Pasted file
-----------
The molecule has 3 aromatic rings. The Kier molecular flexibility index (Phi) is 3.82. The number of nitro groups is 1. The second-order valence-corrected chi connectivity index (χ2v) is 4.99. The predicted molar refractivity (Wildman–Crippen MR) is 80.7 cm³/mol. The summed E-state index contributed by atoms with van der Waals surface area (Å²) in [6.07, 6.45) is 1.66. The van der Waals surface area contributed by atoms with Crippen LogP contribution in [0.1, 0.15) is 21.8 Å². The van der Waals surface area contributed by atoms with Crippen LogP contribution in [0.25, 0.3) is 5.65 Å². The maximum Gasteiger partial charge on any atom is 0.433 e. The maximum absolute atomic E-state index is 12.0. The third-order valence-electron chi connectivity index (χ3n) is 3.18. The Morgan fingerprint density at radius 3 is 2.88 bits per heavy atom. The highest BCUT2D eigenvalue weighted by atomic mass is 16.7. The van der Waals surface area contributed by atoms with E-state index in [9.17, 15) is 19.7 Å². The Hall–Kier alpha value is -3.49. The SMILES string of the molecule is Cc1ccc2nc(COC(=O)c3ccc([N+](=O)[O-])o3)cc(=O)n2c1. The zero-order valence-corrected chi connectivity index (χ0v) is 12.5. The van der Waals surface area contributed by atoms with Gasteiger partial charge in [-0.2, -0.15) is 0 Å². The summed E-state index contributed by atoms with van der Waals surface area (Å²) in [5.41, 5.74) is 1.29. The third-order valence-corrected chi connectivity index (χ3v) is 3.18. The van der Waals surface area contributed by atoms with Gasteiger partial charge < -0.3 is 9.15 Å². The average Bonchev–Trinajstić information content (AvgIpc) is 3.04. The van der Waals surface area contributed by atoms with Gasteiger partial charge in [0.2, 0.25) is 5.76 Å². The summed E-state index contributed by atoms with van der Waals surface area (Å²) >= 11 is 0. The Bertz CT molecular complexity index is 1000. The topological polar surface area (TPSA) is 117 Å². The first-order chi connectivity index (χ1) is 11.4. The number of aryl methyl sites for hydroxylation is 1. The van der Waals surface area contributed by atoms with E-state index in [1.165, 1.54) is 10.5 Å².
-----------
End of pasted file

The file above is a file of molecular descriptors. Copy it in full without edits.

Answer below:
The molecule has 3 aromatic rings. The Kier molecular flexibility index (Phi) is 3.82. The number of nitro groups is 1. The second-order valence-corrected chi connectivity index (χ2v) is 4.99. The predicted molar refractivity (Wildman–Crippen MR) is 80.7 cm³/mol. The summed E-state index contributed by atoms with van der Waals surface area (Å²) in [6.07, 6.45) is 1.66. The van der Waals surface area contributed by atoms with Crippen LogP contribution in [0.1, 0.15) is 21.8 Å². The van der Waals surface area contributed by atoms with Crippen LogP contribution in [0.25, 0.3) is 5.65 Å². The maximum Gasteiger partial charge on any atom is 0.433 e. The maximum absolute atomic E-state index is 12.0. The third-order valence-electron chi connectivity index (χ3n) is 3.18. The Morgan fingerprint density at radius 3 is 2.88 bits per heavy atom. The highest BCUT2D eigenvalue weighted by atomic mass is 16.7. The van der Waals surface area contributed by atoms with E-state index in [9.17, 15) is 19.7 Å². The Hall–Kier alpha value is -3.49. The SMILES string of the molecule is Cc1ccc2nc(COC(=O)c3ccc([N+](=O)[O-])o3)cc(=O)n2c1. The zero-order valence-corrected chi connectivity index (χ0v) is 12.5. The van der Waals surface area contributed by atoms with Gasteiger partial charge in [-0.2, -0.15) is 0 Å². The summed E-state index contributed by atoms with van der Waals surface area (Å²) in [5.41, 5.74) is 1.29. The third-order valence-corrected chi connectivity index (χ3v) is 3.18. The van der Waals surface area contributed by atoms with Gasteiger partial charge < -0.3 is 9.15 Å². The average Bonchev–Trinajstić information content (AvgIpc) is 3.04. The van der Waals surface area contributed by atoms with Gasteiger partial charge in [0.2, 0.25) is 5.76 Å². The summed E-state index contributed by atoms with van der Waals surface area (Å²) >= 11 is 0. The Bertz CT molecular complexity index is 1000. The topological polar surface area (TPSA) is 117 Å². The first-order chi connectivity index (χ1) is 11.4. The number of aryl methyl sites for hydroxylation is 1. The van der Waals surface area contributed by atoms with E-state index in [1.165, 1.54) is 10.5 Å².